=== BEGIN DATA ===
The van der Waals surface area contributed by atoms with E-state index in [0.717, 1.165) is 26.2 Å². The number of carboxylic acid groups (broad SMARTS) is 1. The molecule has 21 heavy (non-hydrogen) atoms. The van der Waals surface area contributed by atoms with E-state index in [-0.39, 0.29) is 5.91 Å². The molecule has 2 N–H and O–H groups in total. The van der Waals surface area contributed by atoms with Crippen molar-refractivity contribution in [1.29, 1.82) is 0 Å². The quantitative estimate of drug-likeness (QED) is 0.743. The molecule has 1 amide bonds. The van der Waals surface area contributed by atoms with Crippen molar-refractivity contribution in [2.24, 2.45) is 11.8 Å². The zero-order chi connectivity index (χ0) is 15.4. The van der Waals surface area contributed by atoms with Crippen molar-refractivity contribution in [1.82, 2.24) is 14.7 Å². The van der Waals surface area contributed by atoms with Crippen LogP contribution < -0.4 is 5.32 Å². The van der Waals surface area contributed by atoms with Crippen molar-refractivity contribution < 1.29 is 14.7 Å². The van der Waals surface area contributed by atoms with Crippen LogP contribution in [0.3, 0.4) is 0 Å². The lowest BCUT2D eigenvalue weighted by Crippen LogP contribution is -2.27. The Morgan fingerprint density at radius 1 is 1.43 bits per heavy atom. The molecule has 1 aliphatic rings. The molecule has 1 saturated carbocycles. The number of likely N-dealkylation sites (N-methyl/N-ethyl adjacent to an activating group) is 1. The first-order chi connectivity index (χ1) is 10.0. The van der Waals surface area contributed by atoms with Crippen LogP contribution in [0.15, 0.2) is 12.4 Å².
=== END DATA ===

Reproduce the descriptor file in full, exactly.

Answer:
The van der Waals surface area contributed by atoms with E-state index in [0.717, 1.165) is 26.2 Å². The number of carboxylic acid groups (broad SMARTS) is 1. The molecule has 21 heavy (non-hydrogen) atoms. The van der Waals surface area contributed by atoms with E-state index in [-0.39, 0.29) is 5.91 Å². The molecule has 2 N–H and O–H groups in total. The van der Waals surface area contributed by atoms with Crippen molar-refractivity contribution in [1.29, 1.82) is 0 Å². The quantitative estimate of drug-likeness (QED) is 0.743. The molecule has 1 amide bonds. The van der Waals surface area contributed by atoms with Crippen molar-refractivity contribution in [2.24, 2.45) is 11.8 Å². The zero-order chi connectivity index (χ0) is 15.4. The van der Waals surface area contributed by atoms with Crippen molar-refractivity contribution in [1.82, 2.24) is 14.7 Å². The van der Waals surface area contributed by atoms with Crippen LogP contribution < -0.4 is 5.32 Å². The van der Waals surface area contributed by atoms with Crippen molar-refractivity contribution < 1.29 is 14.7 Å². The van der Waals surface area contributed by atoms with Crippen LogP contribution in [0.3, 0.4) is 0 Å². The lowest BCUT2D eigenvalue weighted by Crippen LogP contribution is -2.27. The Morgan fingerprint density at radius 1 is 1.43 bits per heavy atom. The molecule has 1 aliphatic rings. The molecule has 1 saturated carbocycles. The number of likely N-dealkylation sites (N-methyl/N-ethyl adjacent to an activating group) is 1. The first-order chi connectivity index (χ1) is 10.0. The van der Waals surface area contributed by atoms with Crippen LogP contribution in [0.15, 0.2) is 12.4 Å².